Infrastructure Debt 15 theme image1 BlackRock


It has been a significant 12 months for BlackRock’s infrastructure debt department, with the ascent to the summit of the Infrastructure Investor Debt 15 providing the year with a fitting conclusion.

Early in 2019, the New York-headquartered firm combined its $10.5 billion infrastructure debt platform with its real estate business to create a single real assets debt platform, led by Robert Karnes. The reshuffle was prompted by the departure of Erik Savi, who had been head of infrastructure debt.

As the unified team was created, Jeetu Balchandani was made head of Americas and Asia-Pacific infrastructure debt.

BlackRock ranked second in last year’s inaugural Infrastructure Investor Debt 10. However, it has risen to the top of the pile after increasing its capital raised by more than $1.4 billion, compared with the period covered by the previous ranking.

The majority of BlackRock’s debt AUM is managed through separate accounts. However, the firm also invests through its own vehicles, including its $700 million Global Infrastructure Debt Fund.


2 EIG Global Energy Partners


The Washington DC-headquartered firm took the top spot last time and stays in the upper echelons after raising slightly more – an extra $44 million – than it had in the period covered by last year’s ranking.

It is also only $154 million behind BlackRock but $631 million ahead of third place.

The firm is a major investor in oil and gas operations, power and renewables.

Its flagship EIG Energy Fund XVII held a first close in 2017 and has so far raised $1.9 billion, with a $5 billion target. The fund is currently investing in energy in Western Europe, North America and Asia-Pacific.

Within the period covered by the Infrastructure Investor Debt 15 the firm also closed its $100 million EIG Emerson Partners and its $500 million EIG-Keats Energy Partners debt funds.

The firm completes a one-two punch for the US. The other firms in the top 10 are headquartered in either Europe or Australia, and there is only one other North American name in the Debt 15 – based in Toronto.


3 AMP Capital


AMP Capital is the top-ranked entrant from Asia-Pacific, as it was in the previous ranking. Even more impressively, however, it has doubled its total capital raised and rocketed from fifth to third place as a result.

The Sydney-headquartered firm has a focus on subordinated debt, arguing that mezzanine infrastructure debt can reduce investment volatility and give customers access to strong yielding investments with carefully managed downside risk.

At the tail end of 2019, the firm held a final close on its $4 billion AMP Capital Infrastructure Debt Fund IV – $500 million above its target.

AMP also secured $1 billion in co-investment and an additional $1.2 billion through separate accounts.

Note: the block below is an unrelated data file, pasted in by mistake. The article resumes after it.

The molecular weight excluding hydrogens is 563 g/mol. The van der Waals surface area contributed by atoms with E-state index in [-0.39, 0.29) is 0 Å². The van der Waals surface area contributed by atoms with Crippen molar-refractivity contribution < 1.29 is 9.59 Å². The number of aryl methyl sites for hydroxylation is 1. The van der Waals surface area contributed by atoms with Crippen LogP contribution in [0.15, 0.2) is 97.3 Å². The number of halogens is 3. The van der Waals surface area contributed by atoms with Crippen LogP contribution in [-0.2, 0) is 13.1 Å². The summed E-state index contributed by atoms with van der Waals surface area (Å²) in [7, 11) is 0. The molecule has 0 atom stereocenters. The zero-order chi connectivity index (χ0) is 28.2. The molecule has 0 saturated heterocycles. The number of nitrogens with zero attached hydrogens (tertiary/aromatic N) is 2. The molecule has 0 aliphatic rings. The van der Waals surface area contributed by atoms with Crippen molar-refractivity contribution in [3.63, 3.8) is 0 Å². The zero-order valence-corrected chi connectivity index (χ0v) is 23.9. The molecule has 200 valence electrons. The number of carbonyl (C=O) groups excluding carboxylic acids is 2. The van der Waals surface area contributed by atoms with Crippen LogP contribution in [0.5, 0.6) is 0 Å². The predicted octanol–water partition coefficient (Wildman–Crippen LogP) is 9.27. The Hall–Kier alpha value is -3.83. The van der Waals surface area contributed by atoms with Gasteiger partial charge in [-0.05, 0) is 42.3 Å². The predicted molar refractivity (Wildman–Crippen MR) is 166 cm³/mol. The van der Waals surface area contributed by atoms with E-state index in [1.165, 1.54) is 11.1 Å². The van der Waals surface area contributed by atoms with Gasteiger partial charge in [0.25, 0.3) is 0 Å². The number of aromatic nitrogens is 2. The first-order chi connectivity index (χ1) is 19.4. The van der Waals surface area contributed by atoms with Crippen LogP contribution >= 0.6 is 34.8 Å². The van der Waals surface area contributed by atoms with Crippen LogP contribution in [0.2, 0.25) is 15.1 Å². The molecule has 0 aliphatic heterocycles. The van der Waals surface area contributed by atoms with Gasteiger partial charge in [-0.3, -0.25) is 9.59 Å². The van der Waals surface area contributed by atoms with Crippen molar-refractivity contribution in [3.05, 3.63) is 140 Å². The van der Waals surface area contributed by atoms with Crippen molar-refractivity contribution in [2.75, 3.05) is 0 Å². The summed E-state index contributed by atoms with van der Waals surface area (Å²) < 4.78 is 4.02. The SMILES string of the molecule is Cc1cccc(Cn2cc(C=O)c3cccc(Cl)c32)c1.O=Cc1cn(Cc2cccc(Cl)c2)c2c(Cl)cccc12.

AMP raised $5.45 billion for the previous ranking. Its figure this time around is precisely double that, at $10.9 billion. Of that increase, $3 billion came through Debt Fund IV.


4 AXA Investment Managers – Real Assets


AXA holds on to the fourth-place spot, albeit with a healthy $3.4 billion added to its total this time round. The Paris-headquartered firm, which manages investments on behalf of AXA Group and third parties, raised $6.6 billion in 2019 mandates. This contributed to a total of $10.3 billion of direct infrastructure debt investment capital raised between 1 January 2014 and 31 August 2019.

AXA’s infrastructure debt platform was launched in 2013. It held a final close for AXA European Infra Senior I, its debut infrastructure debt fund, on €1.18 billion in 2017. Isabelle Scemama, AXA IM – Real Assets’ chief executive, told Infrastructure Investor last year that one of the biggest challenges is managing the growth of capital available across all asset classes, and that this made it important for the firm to remain disciplined in how capital is raised and strategic in how it is deployed. She noted that AXA IM – Real Assets is interested in all the “classic infrastructure sectors”. AXA European Infra Senior I is currently investing in energy, transport, social infrastructure, renewables and telecoms across Europe.


5 Macquarie Infrastructure and Real Assets


Rounding out the top five is a second European firm, which has raised $966 million more than it had at the time of the Debt 10.

MIRA is on something of a roll: it is also top of the Infrastructure Investor 50, our ranking of managers by the amount of infrastructure direct investment capital they have raised.

The London-headquartered firm is currently investing through two debt vehicles: the £110 million ($144 million; €130 million) Macquarie Infrastructure Debt Fund (UK Inflation Linked) 2; and the $444 million Macquarie Global Infrastructure Debt Fund, which has held a third close and has a target of $1 billion.

Although the former focuses on the UK, the latter is also targeting Australia and the US.

Macquarie’s debt asset management business was established in 2012 to pursue investments with higher yields than long-term sovereign or high-quality corporate bonds, but with longer durations and lower risk profiles than high-yield debt.